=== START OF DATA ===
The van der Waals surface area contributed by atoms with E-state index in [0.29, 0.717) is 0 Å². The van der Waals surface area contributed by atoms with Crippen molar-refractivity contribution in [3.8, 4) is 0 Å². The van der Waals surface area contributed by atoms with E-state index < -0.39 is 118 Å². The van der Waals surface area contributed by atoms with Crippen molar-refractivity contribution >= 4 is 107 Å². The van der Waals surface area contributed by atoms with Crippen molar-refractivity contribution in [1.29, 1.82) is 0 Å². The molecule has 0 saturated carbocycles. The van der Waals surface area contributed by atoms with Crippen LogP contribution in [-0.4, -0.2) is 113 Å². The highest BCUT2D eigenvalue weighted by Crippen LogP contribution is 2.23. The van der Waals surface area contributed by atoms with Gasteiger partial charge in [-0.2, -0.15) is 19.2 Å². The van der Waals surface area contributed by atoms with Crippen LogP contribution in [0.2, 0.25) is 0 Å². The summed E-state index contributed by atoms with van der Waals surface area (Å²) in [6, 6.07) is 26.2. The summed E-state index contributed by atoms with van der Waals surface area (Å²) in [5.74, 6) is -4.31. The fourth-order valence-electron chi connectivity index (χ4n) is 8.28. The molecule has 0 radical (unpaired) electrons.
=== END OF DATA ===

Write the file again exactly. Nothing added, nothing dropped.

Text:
The van der Waals surface area contributed by atoms with E-state index in [0.29, 0.717) is 0 Å². The van der Waals surface area contributed by atoms with Crippen molar-refractivity contribution in [3.8, 4) is 0 Å². The van der Waals surface area contributed by atoms with E-state index < -0.39 is 118 Å². The van der Waals surface area contributed by atoms with Crippen molar-refractivity contribution >= 4 is 107 Å². The van der Waals surface area contributed by atoms with Crippen molar-refractivity contribution in [1.29, 1.82) is 0 Å². The molecule has 0 saturated carbocycles. The van der Waals surface area contributed by atoms with Crippen LogP contribution in [-0.4, -0.2) is 113 Å². The highest BCUT2D eigenvalue weighted by Crippen LogP contribution is 2.23. The van der Waals surface area contributed by atoms with Gasteiger partial charge in [-0.2, -0.15) is 19.2 Å². The van der Waals surface area contributed by atoms with Crippen LogP contribution in [0.2, 0.25) is 0 Å². The summed E-state index contributed by atoms with van der Waals surface area (Å²) in [6, 6.07) is 26.2. The summed E-state index contributed by atoms with van der Waals surface area (Å²) in [5.74, 6) is -4.31. The fourth-order valence-electron chi connectivity index (χ4n) is 8.28. The molecule has 0 radical (unpaired) electrons.